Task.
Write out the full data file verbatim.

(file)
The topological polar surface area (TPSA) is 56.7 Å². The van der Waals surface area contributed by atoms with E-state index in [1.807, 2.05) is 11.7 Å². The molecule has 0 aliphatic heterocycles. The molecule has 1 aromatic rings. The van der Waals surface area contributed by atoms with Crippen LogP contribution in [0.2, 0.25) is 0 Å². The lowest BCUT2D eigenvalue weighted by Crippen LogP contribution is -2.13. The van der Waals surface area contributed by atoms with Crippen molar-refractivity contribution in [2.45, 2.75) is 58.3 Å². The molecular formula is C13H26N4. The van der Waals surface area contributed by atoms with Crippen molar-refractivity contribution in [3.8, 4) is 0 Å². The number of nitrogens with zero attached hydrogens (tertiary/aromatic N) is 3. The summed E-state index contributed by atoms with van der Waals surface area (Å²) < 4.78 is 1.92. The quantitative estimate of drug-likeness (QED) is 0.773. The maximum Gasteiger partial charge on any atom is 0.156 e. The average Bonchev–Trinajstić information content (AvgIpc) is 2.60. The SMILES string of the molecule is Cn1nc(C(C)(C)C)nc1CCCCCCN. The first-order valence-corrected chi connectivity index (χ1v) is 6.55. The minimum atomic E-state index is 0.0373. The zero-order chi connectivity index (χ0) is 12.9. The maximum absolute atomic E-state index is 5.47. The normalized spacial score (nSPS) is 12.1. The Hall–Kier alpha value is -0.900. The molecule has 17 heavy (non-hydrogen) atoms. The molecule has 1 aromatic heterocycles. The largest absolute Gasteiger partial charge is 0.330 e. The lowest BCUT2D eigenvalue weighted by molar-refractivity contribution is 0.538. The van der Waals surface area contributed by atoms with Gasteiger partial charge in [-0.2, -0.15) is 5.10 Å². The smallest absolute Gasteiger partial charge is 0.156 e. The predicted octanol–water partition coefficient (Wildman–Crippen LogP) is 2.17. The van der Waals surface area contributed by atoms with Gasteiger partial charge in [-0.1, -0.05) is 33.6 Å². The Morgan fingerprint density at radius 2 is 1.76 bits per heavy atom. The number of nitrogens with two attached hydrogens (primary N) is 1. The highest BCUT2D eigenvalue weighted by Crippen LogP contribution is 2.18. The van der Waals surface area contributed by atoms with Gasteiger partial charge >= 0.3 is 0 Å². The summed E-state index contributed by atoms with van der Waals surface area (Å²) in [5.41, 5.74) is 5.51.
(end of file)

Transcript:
The topological polar surface area (TPSA) is 56.7 Å². The van der Waals surface area contributed by atoms with E-state index in [1.807, 2.05) is 11.7 Å². The molecule has 0 aliphatic heterocycles. The molecule has 1 aromatic rings. The van der Waals surface area contributed by atoms with Crippen LogP contribution in [0.2, 0.25) is 0 Å². The lowest BCUT2D eigenvalue weighted by Crippen LogP contribution is -2.13. The van der Waals surface area contributed by atoms with Crippen molar-refractivity contribution in [2.45, 2.75) is 58.3 Å². The molecular formula is C13H26N4. The van der Waals surface area contributed by atoms with Crippen molar-refractivity contribution in [3.8, 4) is 0 Å². The number of nitrogens with zero attached hydrogens (tertiary/aromatic N) is 3. The summed E-state index contributed by atoms with van der Waals surface area (Å²) < 4.78 is 1.92. The quantitative estimate of drug-likeness (QED) is 0.773. The maximum Gasteiger partial charge on any atom is 0.156 e. The average Bonchev–Trinajstić information content (AvgIpc) is 2.60. The SMILES string of the molecule is Cn1nc(C(C)(C)C)nc1CCCCCCN. The first-order valence-corrected chi connectivity index (χ1v) is 6.55. The minimum atomic E-state index is 0.0373. The zero-order chi connectivity index (χ0) is 12.9. The maximum absolute atomic E-state index is 5.47. The normalized spacial score (nSPS) is 12.1. The Hall–Kier alpha value is -0.900. The molecule has 17 heavy (non-hydrogen) atoms. The molecule has 1 aromatic heterocycles. The largest absolute Gasteiger partial charge is 0.330 e. The lowest BCUT2D eigenvalue weighted by molar-refractivity contribution is 0.538. The van der Waals surface area contributed by atoms with Gasteiger partial charge in [-0.2, -0.15) is 5.10 Å². The smallest absolute Gasteiger partial charge is 0.156 e. The predicted octanol–water partition coefficient (Wildman–Crippen LogP) is 2.17. The van der Waals surface area contributed by atoms with Gasteiger partial charge in [-0.1, -0.05) is 33.6 Å². The Morgan fingerprint density at radius 2 is 1.76 bits per heavy atom. The number of nitrogens with two attached hydrogens (primary N) is 1. The highest BCUT2D eigenvalue weighted by Crippen LogP contribution is 2.18. The van der Waals surface area contributed by atoms with Gasteiger partial charge >= 0.3 is 0 Å². The summed E-state index contributed by atoms with van der Waals surface area (Å²) in [5.41, 5.74) is 5.51.